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Ages 16-25- chorus line



Prepare 16-32 measures of a song in the style of CHORUS LINE. Sheet music required.
Cold readings from the script. Dance combination will be taught, wear appropriate shoes
and clothing.

DIRECTOR: Linda Schoonmaker


REHEARSALS: Thursday 6:30-9:30
SUNDAYS 6-9 (starting late October/Early November)

SHOW DATES: February 7-11 (total 6 shows -Wednesday thru Sunday)

Ages 16-25 (age exceptions at directors discretions)

A brilliantly complex fusion of song, dance, and compellingly authentic drama, A
CHORUS LINE was instantly recognized as a classic. is a celebration of those unsung
heroes of the American Musical Theatre: the chorus dancers– those valiant, over-dedicated, underpaid, highly trained performers who back up the star or stars and
often make them look even more talented than they are. It is also a celebration of the
American Musical itself.

A CHORUS LINE is also about competition, and competition might easily be the
common denominator that grabs the audience and holds it by the collective
heartstring until the final, ultimate choices are made. For everyone, at one time or
another, puts his/her life on the line. We all compete, no matter what business we’re
in, for promotion, for attention, for approval and for love.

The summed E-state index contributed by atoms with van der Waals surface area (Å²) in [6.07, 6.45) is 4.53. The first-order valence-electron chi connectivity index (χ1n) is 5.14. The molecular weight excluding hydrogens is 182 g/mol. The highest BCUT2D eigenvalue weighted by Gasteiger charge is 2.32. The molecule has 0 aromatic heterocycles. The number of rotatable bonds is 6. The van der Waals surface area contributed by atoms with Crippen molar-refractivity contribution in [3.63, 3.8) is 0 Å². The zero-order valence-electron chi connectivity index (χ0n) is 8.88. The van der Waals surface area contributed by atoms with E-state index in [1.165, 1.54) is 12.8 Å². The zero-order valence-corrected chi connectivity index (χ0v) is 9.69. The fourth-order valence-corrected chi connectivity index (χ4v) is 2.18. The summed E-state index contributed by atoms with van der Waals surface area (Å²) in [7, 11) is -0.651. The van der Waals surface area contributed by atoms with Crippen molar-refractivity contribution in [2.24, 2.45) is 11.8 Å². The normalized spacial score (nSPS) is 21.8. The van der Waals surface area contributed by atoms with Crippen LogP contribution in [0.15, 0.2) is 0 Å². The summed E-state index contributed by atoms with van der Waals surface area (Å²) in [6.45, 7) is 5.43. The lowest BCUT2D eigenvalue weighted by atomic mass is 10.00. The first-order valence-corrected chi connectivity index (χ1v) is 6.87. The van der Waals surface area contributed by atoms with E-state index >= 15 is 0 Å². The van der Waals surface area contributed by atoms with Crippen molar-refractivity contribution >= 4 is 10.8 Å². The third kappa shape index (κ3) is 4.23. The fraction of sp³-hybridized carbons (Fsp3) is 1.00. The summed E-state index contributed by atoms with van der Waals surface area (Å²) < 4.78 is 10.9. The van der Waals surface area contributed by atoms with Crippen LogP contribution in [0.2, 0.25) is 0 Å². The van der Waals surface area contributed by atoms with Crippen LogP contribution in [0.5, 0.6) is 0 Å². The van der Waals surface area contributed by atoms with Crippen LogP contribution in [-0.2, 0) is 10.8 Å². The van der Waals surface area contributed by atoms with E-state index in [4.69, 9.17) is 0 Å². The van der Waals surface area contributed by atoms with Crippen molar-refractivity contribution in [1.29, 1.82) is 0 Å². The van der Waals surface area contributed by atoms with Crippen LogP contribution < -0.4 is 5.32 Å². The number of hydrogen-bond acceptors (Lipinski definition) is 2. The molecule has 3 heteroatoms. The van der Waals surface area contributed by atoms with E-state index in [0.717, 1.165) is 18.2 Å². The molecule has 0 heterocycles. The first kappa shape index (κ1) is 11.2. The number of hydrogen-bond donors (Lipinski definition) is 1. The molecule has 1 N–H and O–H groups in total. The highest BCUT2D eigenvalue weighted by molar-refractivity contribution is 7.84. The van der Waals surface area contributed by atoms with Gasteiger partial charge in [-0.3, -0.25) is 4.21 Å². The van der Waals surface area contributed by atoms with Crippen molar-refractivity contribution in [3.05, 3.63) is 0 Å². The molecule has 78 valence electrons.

*Larry and Mike may be played by females (Lori &  Mikki).
The role of Connie Wong can be played by an alternate Connie Mackenzie
* The original Broadway production had a cast of 26 performers. The show has no
dedicated chorus.

Cut Dancers
The following characters in A Chorus Line are auditioners eliminated during the initial cut. They may
be used in large ensemble numbers, as offstage singers, and/or as understudies.

Lois Dilettente is a ballerina who is able to get through the ballet combination but not the jazz
combo. Ballerina; non-speaking

Tricia - believed to be from Ohio. She has been with a touring company but not in a Broadway show before. She dances the ballet combination too big and even crosses in front of Sheila at one point. Tricia is traditionally the only cut dancer with a vocal solo in "I Hope I Get It.” 

Vicki Vickers - A pretty California-blonde type. She has not had any ballet training nor done any Broadway shows. She is only able to get through the jazz combination.

Butch Barton - Believed to be from Oklahoma, and has a bit of an attitude. He is unable to correct